The extrinsic apoptotic pathway is activated by death receptor ligand stimulation such as TRAIL. TRAIL binds to its death receptors, TRAIL-R1 and -R2 to activate caspase-8 [11–13]. TRAIL may also interact with two decoy receptors (TRAIL-R3 and -R4) that are unable to transduce death signals [14, 15]. Upon TRAIL binding, activated TRAIL-R1 and -R2 recruit FADD (Fas-associated death domain). FADD via its death effector domain (DED) recruits procaspases-8/10, which assemble into a DISC (death-inducing signaling complex) . When recruited to the DISC, procaspases-8 is activated through a series of proteolytic cleavages. Active caspase-8 can directly activate procaspase-3 to execute apoptosis (type I cells) or cleave Bid to produce a truncated form (tBid), which induces release of cytochrome C (cyto C) from the mitochondria and leads to procaspase-9 and subsequently procaspase-3 activation (type II cells) . TRAIL holds great promise as an anti-cancer therapy due to its selective apoptosis-inducing action on tumor cells versus normal cells . TRAIL-based therapies are now in phase I/II clinical trials http://www.clinicaltrials.gov but resistance to TRAIL by tumor cells, including ovarian cancer, may limit its therapeutic use [19–21]. Consequently, to fully exploit the potential of TRAIL, it is essential to understand how the tumor microenvironment may impact on the sensitivity of tumor cells to TRAIL.
In this study, we characterized the effect of a large number of peritoneal fluids isolated from women undergoing intra-abdominal surgery for suspected neoplasia for their ability to inhibit TRAIL-induced cell death in the CaOV3 cell line. These ascites originated from various sub-types of ovarian cancer including serous, endometrioid, mucinous and others. We establish that most ovarian cancer ascites have some inhibitory effect on TRAIL-induced cell death. We also evaluated the antiapoptotic effect of two ovarian cancer ascites in vitro on primary cultures of ovarian tumor cells established from ascites (n = 8) or tissues (n = 1). The effect of having ascites with prosurvival activity against TRAIL on disease-free intervals in a cohort of 35 patients was determined.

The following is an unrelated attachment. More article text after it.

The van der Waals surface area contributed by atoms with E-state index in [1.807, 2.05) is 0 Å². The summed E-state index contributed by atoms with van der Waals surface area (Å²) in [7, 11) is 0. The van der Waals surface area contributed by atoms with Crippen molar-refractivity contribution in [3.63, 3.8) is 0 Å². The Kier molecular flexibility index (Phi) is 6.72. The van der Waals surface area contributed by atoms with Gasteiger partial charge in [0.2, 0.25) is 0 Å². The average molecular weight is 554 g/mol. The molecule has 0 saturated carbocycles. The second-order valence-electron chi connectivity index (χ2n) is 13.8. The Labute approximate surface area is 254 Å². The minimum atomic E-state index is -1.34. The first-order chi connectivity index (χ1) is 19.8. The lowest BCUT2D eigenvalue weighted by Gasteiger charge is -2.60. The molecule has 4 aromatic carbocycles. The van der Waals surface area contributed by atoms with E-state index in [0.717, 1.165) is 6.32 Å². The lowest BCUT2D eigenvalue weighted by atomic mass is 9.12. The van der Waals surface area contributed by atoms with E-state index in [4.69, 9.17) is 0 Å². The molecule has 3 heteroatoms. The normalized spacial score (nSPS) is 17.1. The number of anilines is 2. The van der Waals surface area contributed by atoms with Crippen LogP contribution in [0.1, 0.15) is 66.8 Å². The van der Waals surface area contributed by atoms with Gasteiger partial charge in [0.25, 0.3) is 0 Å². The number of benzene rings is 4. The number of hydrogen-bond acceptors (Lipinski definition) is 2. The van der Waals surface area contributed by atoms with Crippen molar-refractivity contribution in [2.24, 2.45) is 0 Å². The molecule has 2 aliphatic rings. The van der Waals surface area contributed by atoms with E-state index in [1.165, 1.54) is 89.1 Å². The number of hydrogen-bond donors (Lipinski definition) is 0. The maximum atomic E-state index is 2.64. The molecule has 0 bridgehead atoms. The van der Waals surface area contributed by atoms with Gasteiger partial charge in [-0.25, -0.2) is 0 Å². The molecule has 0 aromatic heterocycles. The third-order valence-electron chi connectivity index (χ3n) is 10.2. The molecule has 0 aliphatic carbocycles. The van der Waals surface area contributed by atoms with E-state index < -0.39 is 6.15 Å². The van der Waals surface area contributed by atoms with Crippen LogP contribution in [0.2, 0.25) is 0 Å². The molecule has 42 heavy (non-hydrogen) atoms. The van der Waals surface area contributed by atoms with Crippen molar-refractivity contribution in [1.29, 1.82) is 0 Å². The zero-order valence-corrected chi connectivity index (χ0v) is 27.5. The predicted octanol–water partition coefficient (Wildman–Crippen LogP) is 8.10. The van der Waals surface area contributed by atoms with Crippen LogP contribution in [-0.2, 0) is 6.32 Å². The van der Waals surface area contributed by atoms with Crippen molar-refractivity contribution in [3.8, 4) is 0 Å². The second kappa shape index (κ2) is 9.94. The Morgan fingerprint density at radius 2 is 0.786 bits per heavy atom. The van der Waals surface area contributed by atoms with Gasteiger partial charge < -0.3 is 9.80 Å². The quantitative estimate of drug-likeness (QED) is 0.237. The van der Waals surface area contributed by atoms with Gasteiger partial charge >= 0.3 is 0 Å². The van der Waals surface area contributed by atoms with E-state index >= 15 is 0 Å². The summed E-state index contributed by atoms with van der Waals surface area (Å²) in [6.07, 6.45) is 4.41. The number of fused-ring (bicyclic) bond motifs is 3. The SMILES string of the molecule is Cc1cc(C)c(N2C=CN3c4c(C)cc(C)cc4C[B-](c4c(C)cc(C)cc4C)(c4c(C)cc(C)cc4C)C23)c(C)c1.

Materials and methods
Primary cultures, ascites samples and human subjects
Informed consent was obtained from women that undergone surgery by the gynecologic oncology service at the Centre Hospitalier Universitaire de Sherbrooke for this institutional review board approved protocol. Peritoneal fluids were obtained at the time of initial cytoreductive surgery for all patients. All fluids were supplied by the Banque de tissus et de données of the Réseau de Recherche en Cancer of the Fonds de la Recherche en Santé du Québec. Histopathology and tumor grade were assigned according to International Federation of Gynecology and Obstetrics (FIGO) criteria. Peritoneal fluids were centrifuged at 1000 rpm for 15 min and supernatants were stored at -20°C until assayed for protein content or XTT. Primary tumor cells were isolated as follow: ovarian cancer ascites were centrifuged at 1000 rpm for 15 min and cells were washed twice with OSE medium (Wisent, St-Bruno, Québec, Canada). Cells were then resuspended in OSE medium supplemented with 10% FBS and β-estradiol (10-8 M) and plated into 75 cm2 flasks. All floating cells were removed the next day. All tumor cell samples were used at low passage (< 10). All patients with advanced ovarian cancer in this study were treated with primary cytoreductive surgery followed by platinum-based chemotherapy. Clinical data were obtained from the medical record. The disease-free interval was defined as the interval between the surgery and the date of progression of the disease. Disease progression was defined by CA125 ≥ 2 X nadir value on two occasions, documentation of increase or new lesions or death . The ovarian cancer cell line CaOV3 was obtained from American Type Culture Collection (Manassas, VA) and maintained in DMEM/F12 (Wisent) supplemented with 10% FBS, 2 mM glutamine and antibiotics at 37°C in 5% CO2.